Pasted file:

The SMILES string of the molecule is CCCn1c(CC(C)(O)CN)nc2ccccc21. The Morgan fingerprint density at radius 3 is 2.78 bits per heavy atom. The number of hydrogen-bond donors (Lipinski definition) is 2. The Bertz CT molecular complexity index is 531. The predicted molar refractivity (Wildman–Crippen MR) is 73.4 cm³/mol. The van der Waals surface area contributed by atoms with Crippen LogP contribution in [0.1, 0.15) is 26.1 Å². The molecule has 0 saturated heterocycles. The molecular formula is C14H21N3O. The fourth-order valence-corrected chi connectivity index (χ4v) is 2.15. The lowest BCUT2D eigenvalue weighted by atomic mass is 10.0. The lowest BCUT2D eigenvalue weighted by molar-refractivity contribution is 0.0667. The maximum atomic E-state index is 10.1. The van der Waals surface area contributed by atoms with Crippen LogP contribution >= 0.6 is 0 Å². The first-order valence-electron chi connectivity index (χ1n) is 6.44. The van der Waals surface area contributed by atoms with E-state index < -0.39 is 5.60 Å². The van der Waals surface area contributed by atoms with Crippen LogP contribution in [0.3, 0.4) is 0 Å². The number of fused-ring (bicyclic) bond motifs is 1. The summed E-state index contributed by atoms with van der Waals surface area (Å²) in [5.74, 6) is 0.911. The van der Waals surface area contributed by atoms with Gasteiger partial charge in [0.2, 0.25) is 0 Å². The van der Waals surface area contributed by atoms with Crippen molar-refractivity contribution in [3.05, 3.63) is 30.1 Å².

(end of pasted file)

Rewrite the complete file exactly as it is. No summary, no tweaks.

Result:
The SMILES string of the molecule is CCCn1c(CC(C)(O)CN)nc2ccccc21. The Morgan fingerprint density at radius 3 is 2.78 bits per heavy atom. The number of hydrogen-bond donors (Lipinski definition) is 2. The Bertz CT molecular complexity index is 531. The predicted molar refractivity (Wildman–Crippen MR) is 73.4 cm³/mol. The van der Waals surface area contributed by atoms with Crippen LogP contribution in [0.1, 0.15) is 26.1 Å². The molecule has 0 saturated heterocycles. The molecular formula is C14H21N3O. The fourth-order valence-corrected chi connectivity index (χ4v) is 2.15. The lowest BCUT2D eigenvalue weighted by atomic mass is 10.0. The lowest BCUT2D eigenvalue weighted by molar-refractivity contribution is 0.0667. The maximum atomic E-state index is 10.1. The van der Waals surface area contributed by atoms with Crippen LogP contribution >= 0.6 is 0 Å². The first-order valence-electron chi connectivity index (χ1n) is 6.44. The van der Waals surface area contributed by atoms with E-state index < -0.39 is 5.60 Å². The van der Waals surface area contributed by atoms with Crippen LogP contribution in [0.3, 0.4) is 0 Å². The number of fused-ring (bicyclic) bond motifs is 1. The summed E-state index contributed by atoms with van der Waals surface area (Å²) in [5.74, 6) is 0.911. The van der Waals surface area contributed by atoms with Gasteiger partial charge in [0.2, 0.25) is 0 Å². The van der Waals surface area contributed by atoms with Crippen molar-refractivity contribution in [3.05, 3.63) is 30.1 Å².